Things a fourteen-year old boy wouldn’t do.

Especially if your friends see you. You would never want to be seen with your mom unless your guy friends razz you about hanging with “Your Mother.” And you certainly wouldn’t want to be seen with your sister either. Especially if she is much younger. The boys would think you were her babysitter. Not a good thing. And you certainly wouldn’t want them see you going to church. “What are you? Some kind of saint choir boy?” Yes, fourteen-year olds are hard on each other if not mean. Group poo pooing each other is most common and definitely required to be a hateful teen boy. Mostly brutish and profane. Often spitting, belching, and farting. Which is what teen boys are obligated to do in junior high school?

So it happened one day. I was walking home from junior high and I came upon a loudly crying and tear soaked, I’m guessing, nine-year old little girl. Of course my first thought was are my guy friends watching me. To be near a crying girl would be enough for my junior high friends to conger up stupid stories for the next morning’s idle time at our nutrition break. Charlie made a little girl cries. He must have hit her. Charlie was seen standing next to a crying grade schooler. Charlie has a nine year old girlfriend.” Etc etc. You get the picture.

But anyway, before I could do or say anything she blubbered out that she was lost. She went on to say she had started that day at a new school in a new neighborhood and was lost and could I help her find her way home. All the while rubbing her eyes with the backs of her hands. Just drenched in tears running down her dress. So I had a rare lucid moment and asked her if she knew her address. Yes she said while sniveling and brushing away tears. She told me she lived on Seventh Street. Something like 112 South Seventh Street. Being a person knowing north from south, I knew exactly where she lived. However, she was way off track. So I told her to just follow me. And I mean follow me at a reasonable distance. Fearing my whacky guy friends might see us both together. Laughing and pointing. “Look at Charlie and his little crying sister!” Hoot! Hoot!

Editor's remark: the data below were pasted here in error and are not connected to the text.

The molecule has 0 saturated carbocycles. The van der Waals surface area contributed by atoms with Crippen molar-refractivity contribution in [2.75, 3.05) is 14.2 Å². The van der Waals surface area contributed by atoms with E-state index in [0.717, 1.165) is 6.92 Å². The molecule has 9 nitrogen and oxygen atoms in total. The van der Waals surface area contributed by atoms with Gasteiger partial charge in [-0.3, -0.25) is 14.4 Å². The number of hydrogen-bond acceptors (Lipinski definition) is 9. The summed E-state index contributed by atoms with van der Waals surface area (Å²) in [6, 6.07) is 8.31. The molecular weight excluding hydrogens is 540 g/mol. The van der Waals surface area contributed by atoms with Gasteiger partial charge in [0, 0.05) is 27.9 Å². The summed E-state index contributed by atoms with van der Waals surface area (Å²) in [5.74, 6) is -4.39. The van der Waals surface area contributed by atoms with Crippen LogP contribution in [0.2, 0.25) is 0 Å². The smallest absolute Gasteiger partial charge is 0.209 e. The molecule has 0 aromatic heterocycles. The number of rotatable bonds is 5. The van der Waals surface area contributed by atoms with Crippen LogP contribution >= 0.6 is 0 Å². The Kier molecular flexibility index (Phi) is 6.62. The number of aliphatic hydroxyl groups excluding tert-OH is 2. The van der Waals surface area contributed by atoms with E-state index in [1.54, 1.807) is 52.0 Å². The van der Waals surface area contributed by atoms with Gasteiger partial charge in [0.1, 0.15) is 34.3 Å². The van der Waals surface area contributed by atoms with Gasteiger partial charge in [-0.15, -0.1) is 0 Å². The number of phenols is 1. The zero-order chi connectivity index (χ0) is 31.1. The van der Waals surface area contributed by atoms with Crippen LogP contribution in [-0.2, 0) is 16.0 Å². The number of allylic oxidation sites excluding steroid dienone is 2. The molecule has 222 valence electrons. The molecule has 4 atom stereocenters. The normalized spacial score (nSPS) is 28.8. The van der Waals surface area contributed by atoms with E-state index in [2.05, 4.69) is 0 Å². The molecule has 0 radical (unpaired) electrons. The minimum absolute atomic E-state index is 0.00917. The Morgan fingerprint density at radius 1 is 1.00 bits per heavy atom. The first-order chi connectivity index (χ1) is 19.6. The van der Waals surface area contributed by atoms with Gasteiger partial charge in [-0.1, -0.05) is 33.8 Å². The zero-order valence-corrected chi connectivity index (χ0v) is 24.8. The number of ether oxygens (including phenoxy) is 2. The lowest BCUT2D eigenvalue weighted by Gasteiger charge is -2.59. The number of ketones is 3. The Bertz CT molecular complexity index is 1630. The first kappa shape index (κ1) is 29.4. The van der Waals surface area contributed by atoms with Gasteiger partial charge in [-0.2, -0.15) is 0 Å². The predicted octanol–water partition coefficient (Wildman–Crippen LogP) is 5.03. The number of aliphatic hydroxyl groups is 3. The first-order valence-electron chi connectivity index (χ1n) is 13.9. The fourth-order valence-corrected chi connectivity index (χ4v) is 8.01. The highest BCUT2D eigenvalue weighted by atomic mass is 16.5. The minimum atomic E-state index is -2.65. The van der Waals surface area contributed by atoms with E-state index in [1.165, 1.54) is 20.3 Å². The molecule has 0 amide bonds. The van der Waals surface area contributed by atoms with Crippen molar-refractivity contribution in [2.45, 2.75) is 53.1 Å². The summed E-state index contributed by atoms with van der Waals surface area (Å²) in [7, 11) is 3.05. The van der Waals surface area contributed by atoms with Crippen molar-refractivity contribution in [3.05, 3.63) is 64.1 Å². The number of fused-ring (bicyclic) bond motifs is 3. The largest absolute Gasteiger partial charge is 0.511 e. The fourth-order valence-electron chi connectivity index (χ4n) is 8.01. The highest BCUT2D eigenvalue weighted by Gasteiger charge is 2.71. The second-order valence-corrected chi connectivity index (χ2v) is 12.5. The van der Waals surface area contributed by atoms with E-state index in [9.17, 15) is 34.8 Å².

So we set out to find her house and walking at a brisk pace. Taking notice that she was following me and most of all no teen boys were in the territory. So we crossed a few residential streets and one major boulevard and headed east until we came to Seventh Street. I arrived at the corner of Whittier Blvd. and seventh a few paces ahead of her and pointed south. She took notice of the street and shouted, “There’s my house” and took off running. Boy! What a relief to send her away. Most of all no guy friends are nearby.

However, in retrospect, I feel this was one of my greatest accomplishments. Helping a lost child find her way back home. But it took me another ten years or so to come to this conclusion. Glad to help. Never mind she didn’t even say thanks. But the two of us were just callow thankless kids seeking out our own welfare. Oh well.

Published by Okie Beyond borders

I come from a family who migrated from the parched red dirt Plaines of southern rural Oklahoma. Migrating to blue collar working class community of East Los Angeles. There is where I was born. I am Mr. Writermelon. I can only write what my grammar and spell checker allows. I am neither profound nor profane. Boy howdy! Send comment to: Mr.writermelon@gmail.com

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